Because of cancer, my children never met my mother and have little recollection of their grandfather. That’s not what I want for future generations of my family. So I’m leaving a bequest to Cancer Council NSW in my will to help beat cancer.
I’m one in a large family of nine. The news of Mum’s cancer diagnosis knocked us all for six. We didn’t realise until this point, when Mum seemed most vulnerable, exactly how strong she was. She’d always made it look as though Dad was the one calling the shots and keeping order in our family life.
Mum was so stoic during her cancer journey. Not thinking of herself, she would fret about who was looking after Dad, or who was organising the Christmas gifts for the grand-kids. But we glimpsed other emotions in her – fear, determination and hope – amidst the exhaustion of her treatment.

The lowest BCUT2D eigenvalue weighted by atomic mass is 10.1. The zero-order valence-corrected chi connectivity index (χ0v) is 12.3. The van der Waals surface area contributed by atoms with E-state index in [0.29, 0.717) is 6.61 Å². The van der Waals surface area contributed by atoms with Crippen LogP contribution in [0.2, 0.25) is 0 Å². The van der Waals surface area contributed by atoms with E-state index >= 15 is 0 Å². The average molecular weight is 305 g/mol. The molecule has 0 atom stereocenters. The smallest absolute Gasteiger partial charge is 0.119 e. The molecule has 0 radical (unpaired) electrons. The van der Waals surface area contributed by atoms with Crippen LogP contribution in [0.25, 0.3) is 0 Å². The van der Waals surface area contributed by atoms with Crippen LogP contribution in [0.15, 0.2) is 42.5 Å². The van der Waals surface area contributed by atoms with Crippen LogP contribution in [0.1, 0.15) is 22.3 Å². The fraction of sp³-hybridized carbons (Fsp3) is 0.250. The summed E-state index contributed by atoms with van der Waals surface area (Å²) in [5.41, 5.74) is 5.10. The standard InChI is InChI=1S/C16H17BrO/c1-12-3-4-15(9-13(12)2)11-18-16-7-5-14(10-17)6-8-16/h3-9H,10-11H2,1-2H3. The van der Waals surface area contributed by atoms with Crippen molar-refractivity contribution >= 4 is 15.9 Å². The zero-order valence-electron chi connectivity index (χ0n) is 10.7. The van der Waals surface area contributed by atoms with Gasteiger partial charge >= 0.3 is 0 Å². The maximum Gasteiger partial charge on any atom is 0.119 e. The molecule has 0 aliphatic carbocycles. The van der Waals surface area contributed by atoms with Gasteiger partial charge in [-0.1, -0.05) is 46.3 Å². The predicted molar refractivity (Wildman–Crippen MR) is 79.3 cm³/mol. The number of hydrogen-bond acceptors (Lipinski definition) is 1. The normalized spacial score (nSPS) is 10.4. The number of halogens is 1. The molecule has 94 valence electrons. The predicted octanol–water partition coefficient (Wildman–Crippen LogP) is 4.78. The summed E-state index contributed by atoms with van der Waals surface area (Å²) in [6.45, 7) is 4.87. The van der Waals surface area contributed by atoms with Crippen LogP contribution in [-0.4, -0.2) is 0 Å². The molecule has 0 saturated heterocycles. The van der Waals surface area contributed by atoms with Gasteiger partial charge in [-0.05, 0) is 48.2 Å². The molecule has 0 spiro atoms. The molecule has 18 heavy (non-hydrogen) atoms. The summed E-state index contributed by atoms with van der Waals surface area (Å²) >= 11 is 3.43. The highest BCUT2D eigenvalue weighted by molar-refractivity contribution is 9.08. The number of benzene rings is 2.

Mum’s cancer journey changed all of us forever. I was 19 when she passed away. Now, more than 20 years later, there have been so many advances in the cancer landscape – not only in research, but also in support for patients and carers. But more improvements are still needed.
I first made my will in 2008. It was after Dad had died, also from cancer. I had the urgent realisation that my husband and I needed to get our affairs in order. I remember the solicitor asking if I wanted to leave a gift to a charity in my will. The question took me aback. It wasn’t something I had considered. My response was a ‘no’: my priority was to look after the kids.
I didn’t give much more thought to my will until 2014, when I started working at Cancer Council NSW with the Bequest Team. After meeting some of the many dedicated people connected with Cancer Council NSW who have made a bequest to the organisation in their will, I decided I too wanted to invest in future funding to beat cancer.